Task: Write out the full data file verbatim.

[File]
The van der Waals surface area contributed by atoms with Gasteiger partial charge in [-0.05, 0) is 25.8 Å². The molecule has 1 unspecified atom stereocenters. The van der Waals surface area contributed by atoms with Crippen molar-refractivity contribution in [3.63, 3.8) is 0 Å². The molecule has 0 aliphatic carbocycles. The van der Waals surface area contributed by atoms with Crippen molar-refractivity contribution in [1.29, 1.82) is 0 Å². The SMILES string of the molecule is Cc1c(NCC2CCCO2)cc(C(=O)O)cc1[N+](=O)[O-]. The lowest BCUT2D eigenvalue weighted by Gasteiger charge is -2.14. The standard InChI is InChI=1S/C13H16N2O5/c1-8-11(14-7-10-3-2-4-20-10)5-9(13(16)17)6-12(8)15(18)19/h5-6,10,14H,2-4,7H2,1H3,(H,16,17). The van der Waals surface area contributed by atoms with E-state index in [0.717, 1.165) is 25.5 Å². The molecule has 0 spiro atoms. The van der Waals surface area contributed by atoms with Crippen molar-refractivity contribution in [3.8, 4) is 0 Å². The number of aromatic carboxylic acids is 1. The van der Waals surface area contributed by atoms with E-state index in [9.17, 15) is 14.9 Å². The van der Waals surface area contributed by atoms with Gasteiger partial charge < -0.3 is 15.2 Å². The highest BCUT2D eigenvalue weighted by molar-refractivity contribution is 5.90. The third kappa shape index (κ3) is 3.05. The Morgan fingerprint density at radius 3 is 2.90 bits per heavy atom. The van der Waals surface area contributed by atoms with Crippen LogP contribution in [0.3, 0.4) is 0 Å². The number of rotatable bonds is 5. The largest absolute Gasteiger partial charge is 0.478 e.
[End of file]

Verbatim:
The van der Waals surface area contributed by atoms with Gasteiger partial charge in [-0.05, 0) is 25.8 Å². The molecule has 1 unspecified atom stereocenters. The van der Waals surface area contributed by atoms with Crippen molar-refractivity contribution in [3.63, 3.8) is 0 Å². The molecule has 0 aliphatic carbocycles. The van der Waals surface area contributed by atoms with Crippen molar-refractivity contribution in [1.29, 1.82) is 0 Å². The SMILES string of the molecule is Cc1c(NCC2CCCO2)cc(C(=O)O)cc1[N+](=O)[O-]. The lowest BCUT2D eigenvalue weighted by Gasteiger charge is -2.14. The standard InChI is InChI=1S/C13H16N2O5/c1-8-11(14-7-10-3-2-4-20-10)5-9(13(16)17)6-12(8)15(18)19/h5-6,10,14H,2-4,7H2,1H3,(H,16,17). The van der Waals surface area contributed by atoms with E-state index in [0.717, 1.165) is 25.5 Å². The molecule has 0 spiro atoms. The van der Waals surface area contributed by atoms with Crippen molar-refractivity contribution in [3.8, 4) is 0 Å². The number of aromatic carboxylic acids is 1. The van der Waals surface area contributed by atoms with E-state index in [9.17, 15) is 14.9 Å². The van der Waals surface area contributed by atoms with Gasteiger partial charge < -0.3 is 15.2 Å². The highest BCUT2D eigenvalue weighted by molar-refractivity contribution is 5.90. The third kappa shape index (κ3) is 3.05. The Morgan fingerprint density at radius 3 is 2.90 bits per heavy atom. The van der Waals surface area contributed by atoms with Crippen LogP contribution in [0.3, 0.4) is 0 Å². The number of rotatable bonds is 5. The largest absolute Gasteiger partial charge is 0.478 e.